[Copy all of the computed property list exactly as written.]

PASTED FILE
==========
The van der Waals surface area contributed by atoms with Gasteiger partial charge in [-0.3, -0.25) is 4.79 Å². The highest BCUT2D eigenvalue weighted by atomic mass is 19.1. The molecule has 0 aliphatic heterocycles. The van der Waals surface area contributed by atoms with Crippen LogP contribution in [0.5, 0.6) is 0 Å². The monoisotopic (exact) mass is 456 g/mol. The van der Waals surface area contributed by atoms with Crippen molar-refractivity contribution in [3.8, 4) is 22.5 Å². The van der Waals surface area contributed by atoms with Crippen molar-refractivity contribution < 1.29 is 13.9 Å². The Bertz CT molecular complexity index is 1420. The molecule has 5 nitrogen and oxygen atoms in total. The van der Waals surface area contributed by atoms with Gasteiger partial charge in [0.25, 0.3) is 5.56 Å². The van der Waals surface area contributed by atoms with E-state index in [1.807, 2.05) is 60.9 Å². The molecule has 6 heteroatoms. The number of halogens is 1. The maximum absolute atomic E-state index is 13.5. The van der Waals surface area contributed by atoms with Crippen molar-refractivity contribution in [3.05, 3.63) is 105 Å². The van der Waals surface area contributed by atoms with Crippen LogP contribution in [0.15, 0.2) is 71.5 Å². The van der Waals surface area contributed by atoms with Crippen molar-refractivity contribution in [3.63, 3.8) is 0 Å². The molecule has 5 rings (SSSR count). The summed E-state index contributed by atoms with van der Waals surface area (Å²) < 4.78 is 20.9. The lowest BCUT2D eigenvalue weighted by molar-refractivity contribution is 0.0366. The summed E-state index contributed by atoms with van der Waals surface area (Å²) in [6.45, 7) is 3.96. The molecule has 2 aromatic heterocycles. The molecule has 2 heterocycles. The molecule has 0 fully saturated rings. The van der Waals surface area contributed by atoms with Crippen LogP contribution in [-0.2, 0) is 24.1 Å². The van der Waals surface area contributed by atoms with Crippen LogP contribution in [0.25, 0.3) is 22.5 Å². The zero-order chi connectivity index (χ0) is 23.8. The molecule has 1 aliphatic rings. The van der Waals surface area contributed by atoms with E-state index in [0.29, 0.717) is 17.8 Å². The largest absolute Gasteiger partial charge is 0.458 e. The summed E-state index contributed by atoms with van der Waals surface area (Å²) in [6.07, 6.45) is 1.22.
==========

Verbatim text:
The van der Waals surface area contributed by atoms with Gasteiger partial charge in [-0.3, -0.25) is 4.79 Å². The highest BCUT2D eigenvalue weighted by atomic mass is 19.1. The molecule has 0 aliphatic heterocycles. The van der Waals surface area contributed by atoms with Crippen LogP contribution in [0.5, 0.6) is 0 Å². The monoisotopic (exact) mass is 456 g/mol. The van der Waals surface area contributed by atoms with Crippen molar-refractivity contribution in [3.8, 4) is 22.5 Å². The van der Waals surface area contributed by atoms with Crippen molar-refractivity contribution < 1.29 is 13.9 Å². The Bertz CT molecular complexity index is 1420. The molecule has 5 nitrogen and oxygen atoms in total. The van der Waals surface area contributed by atoms with Gasteiger partial charge in [0.25, 0.3) is 5.56 Å². The van der Waals surface area contributed by atoms with E-state index in [1.807, 2.05) is 60.9 Å². The molecule has 6 heteroatoms. The number of halogens is 1. The maximum absolute atomic E-state index is 13.5. The van der Waals surface area contributed by atoms with Crippen molar-refractivity contribution in [3.05, 3.63) is 105 Å². The van der Waals surface area contributed by atoms with Crippen LogP contribution in [0.15, 0.2) is 71.5 Å². The van der Waals surface area contributed by atoms with Crippen molar-refractivity contribution in [3.63, 3.8) is 0 Å². The molecule has 5 rings (SSSR count). The summed E-state index contributed by atoms with van der Waals surface area (Å²) < 4.78 is 20.9. The lowest BCUT2D eigenvalue weighted by molar-refractivity contribution is 0.0366. The summed E-state index contributed by atoms with van der Waals surface area (Å²) in [6.45, 7) is 3.96. The molecule has 2 aromatic heterocycles. The molecule has 2 heterocycles. The molecule has 0 fully saturated rings. The van der Waals surface area contributed by atoms with Crippen LogP contribution in [-0.2, 0) is 24.1 Å². The van der Waals surface area contributed by atoms with Crippen LogP contribution in [0.25, 0.3) is 22.5 Å². The zero-order chi connectivity index (χ0) is 23.8. The molecule has 1 aliphatic rings. The van der Waals surface area contributed by atoms with E-state index in [0.29, 0.717) is 17.8 Å². The largest absolute Gasteiger partial charge is 0.458 e. The summed E-state index contributed by atoms with van der Waals surface area (Å²) in [6.07, 6.45) is 1.22.